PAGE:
When the FCC approved the use of unlicensed white-space spectrum last week, the commissioners also talked of how the spectrum is a proving ground for how future spectrum might be allocated--using a database to manage it.
Since white-space spectrum isn't totally unencumbered at any one time, geolocation databases are required to route wireless signals around interference. The FCC is expected to okay database providers as well as issue other final rules around potential interference in 30 days.
In light of the fact that the commission is looking under every rock for additional spectrum to meet its National Broadband Plan goal, database control of spectrum may be the way to go. The FCC is sitting on a bunch of spectrum that was never auctioned because of a lack of a business case, and some spectrum is only available on a regional basis.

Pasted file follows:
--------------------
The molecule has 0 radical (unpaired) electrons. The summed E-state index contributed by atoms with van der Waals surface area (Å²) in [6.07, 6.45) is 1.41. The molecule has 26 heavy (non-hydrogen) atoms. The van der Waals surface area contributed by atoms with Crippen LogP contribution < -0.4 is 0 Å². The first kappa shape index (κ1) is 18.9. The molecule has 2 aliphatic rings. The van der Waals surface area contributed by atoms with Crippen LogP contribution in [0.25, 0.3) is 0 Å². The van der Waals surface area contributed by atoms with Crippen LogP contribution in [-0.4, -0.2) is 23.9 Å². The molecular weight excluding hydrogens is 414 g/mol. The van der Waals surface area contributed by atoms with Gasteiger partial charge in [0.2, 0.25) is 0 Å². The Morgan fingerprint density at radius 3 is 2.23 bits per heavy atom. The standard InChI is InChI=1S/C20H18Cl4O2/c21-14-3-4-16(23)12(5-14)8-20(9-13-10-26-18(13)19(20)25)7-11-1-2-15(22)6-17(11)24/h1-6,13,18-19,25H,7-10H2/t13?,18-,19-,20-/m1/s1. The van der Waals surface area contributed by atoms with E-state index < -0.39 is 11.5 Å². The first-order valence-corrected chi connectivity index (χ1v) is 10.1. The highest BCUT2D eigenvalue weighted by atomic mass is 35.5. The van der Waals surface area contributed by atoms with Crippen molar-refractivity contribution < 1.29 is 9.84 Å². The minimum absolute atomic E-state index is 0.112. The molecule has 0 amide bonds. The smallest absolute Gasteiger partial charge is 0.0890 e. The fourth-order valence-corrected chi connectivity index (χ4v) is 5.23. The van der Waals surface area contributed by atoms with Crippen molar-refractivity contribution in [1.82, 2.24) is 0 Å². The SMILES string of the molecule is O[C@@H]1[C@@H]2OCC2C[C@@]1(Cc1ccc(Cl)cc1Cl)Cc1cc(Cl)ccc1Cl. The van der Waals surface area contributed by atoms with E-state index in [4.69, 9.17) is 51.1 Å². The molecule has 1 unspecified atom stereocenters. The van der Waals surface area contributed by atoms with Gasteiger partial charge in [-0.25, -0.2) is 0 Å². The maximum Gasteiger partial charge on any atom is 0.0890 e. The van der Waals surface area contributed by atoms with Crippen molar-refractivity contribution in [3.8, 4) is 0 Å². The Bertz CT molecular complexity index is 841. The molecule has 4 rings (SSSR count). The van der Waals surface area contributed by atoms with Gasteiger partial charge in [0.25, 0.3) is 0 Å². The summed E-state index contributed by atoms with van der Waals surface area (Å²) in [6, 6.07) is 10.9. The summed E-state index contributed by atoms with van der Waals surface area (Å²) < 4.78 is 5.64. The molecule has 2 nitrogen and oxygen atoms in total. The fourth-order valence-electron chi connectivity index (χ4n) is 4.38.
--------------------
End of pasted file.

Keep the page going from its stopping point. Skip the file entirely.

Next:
The FCC could very well mandate some sort of database management for the D-block 700 MHz spectrum, where public safety and commercial operations are likely to share spectrum. Public safety will require priority access. Such a database, according to Spectrum Bridge COO Joe Hamilla, will allow public safety to gain priority access on a localized basis.
It will be interesting to see how database management might evolve to apply all sort of policies to the use of spectrum.--Lynnette